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How was the bible put together??

How was the bible put together to what we have today?

Why do Christians think the eyewitnesses wrote the gospels, and think that Paul was an eye witness when they werent?? i seriously cannot understand that.

Andy said, "How was the bible put together to what we have today?"

The city of Ugarit continued to be dominated by the Egyptians through 1400 BC. Several of the Psalms were simply adapted from Ugaritic sources; the story of the flood has an almost exact copy in Ugaritic literature; and the language of the Bible is very like the language of Ugarit. Canaanite (Phoenician) literature is analogous to a huge number of similar works in Hebrew composed between the seventh and the third century B.C. Job, Proverbs, Ezekiel, Habakkuk, the Song of Songs, Ecclesiastics, Jubilees, and part of Daniel.

An Egyptian pharaoh named Ptolemy first collected various books and put them together, it was a Pagan pharaoh named Ptolemy who put together what resembles the Bible of today. Ptolemy had the OT books around 250 B.C.

The Old Testament that claims to have come from the Moses is probably based on the Egyptian pharaoh Akhenaten, who is also credited with creating monotheism, just like Moses. Both are said to have led a famed exodus from Egypt, as the cult of Akhenaten and his atenists (a celestial realm created by Akhenaten) were expelled from the country, the same as Moses exodus from the Bible. There was never any ancient sprawling kingdom of Israel; there was an ancient Jerusalem, but not the mythical kingdom of Israel. That phrase comes from the combination of three ancient deities, Isis - Ra, and El. There is not one shred of evidence that any Israeli slaves ever lived in ancient Egypt, and Moses never existed.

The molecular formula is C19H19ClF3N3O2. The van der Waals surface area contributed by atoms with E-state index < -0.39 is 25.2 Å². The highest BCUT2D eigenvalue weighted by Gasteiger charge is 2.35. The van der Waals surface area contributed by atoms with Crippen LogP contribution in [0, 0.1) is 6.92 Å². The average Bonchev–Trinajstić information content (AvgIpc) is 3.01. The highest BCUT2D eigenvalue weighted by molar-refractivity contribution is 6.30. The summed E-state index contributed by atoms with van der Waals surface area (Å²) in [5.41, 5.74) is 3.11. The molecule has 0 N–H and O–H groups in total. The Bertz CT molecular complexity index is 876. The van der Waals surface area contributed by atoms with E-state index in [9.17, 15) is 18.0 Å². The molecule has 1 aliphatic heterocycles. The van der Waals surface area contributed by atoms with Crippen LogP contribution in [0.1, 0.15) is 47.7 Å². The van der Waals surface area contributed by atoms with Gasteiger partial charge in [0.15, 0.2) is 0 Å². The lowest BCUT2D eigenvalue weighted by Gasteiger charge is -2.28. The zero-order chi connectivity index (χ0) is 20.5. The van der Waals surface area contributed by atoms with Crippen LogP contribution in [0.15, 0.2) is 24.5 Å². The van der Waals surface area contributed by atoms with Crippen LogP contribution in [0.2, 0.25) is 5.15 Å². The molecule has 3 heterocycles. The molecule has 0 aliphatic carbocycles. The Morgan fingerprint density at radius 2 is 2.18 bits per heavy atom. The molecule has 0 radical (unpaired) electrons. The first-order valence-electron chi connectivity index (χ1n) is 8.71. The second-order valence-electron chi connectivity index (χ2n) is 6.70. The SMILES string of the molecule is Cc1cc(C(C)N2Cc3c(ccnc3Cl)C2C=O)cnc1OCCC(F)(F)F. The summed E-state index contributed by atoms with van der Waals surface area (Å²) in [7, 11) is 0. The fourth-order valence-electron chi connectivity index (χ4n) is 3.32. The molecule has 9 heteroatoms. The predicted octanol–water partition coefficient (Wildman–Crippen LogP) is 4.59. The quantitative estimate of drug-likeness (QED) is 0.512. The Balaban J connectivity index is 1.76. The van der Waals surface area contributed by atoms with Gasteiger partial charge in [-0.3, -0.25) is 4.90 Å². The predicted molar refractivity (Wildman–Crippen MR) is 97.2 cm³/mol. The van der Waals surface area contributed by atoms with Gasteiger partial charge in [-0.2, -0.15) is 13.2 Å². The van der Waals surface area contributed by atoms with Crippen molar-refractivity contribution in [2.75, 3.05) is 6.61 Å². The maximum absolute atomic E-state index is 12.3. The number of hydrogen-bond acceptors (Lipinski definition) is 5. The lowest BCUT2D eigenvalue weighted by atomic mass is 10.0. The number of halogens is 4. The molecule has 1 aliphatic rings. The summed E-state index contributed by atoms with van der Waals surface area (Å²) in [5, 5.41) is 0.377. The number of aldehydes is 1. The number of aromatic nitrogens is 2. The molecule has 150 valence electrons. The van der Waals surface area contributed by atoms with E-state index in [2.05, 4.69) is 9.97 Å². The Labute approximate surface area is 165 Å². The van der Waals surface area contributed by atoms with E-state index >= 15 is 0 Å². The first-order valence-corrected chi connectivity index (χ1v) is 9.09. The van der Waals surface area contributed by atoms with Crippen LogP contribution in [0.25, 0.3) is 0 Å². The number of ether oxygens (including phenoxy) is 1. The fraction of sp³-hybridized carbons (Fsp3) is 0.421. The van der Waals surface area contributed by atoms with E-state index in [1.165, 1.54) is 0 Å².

Andy said, "Why do Christians think the eyewitnesses wrote the gospels, and think that Paul was an eye witness when they werent?? i seriously cannot understand that."

There is an excellent witness to events in Judaea in the first half of the first century AD: Philo of Alexandria. Philo did not write one word about Jesus or Christianity.

Christianity was the ultimate product of religious syncretism (combining of beliefs) in the ancient world. There were many Jesuses but the story was a cultural construct. Nazareth did not exist in the 1st century AD - the area was a burial ground of rock-cut tombs. There were never 12 disciples or a master. The story was invented to legitimize the claims of the early churches. The original Mary was fashioned on pagan goddesses and she was not a virgin. Unlike Jesus and Mary a real historical figures like Julius Caesar have a mass of evidence.

Nothing in the Christianity was original it had all been in the literature for centuries. When the Jews were defeated and the temple at Jerusalem was utterly destroyed that gave the Christian churches the ability to take over and prevail.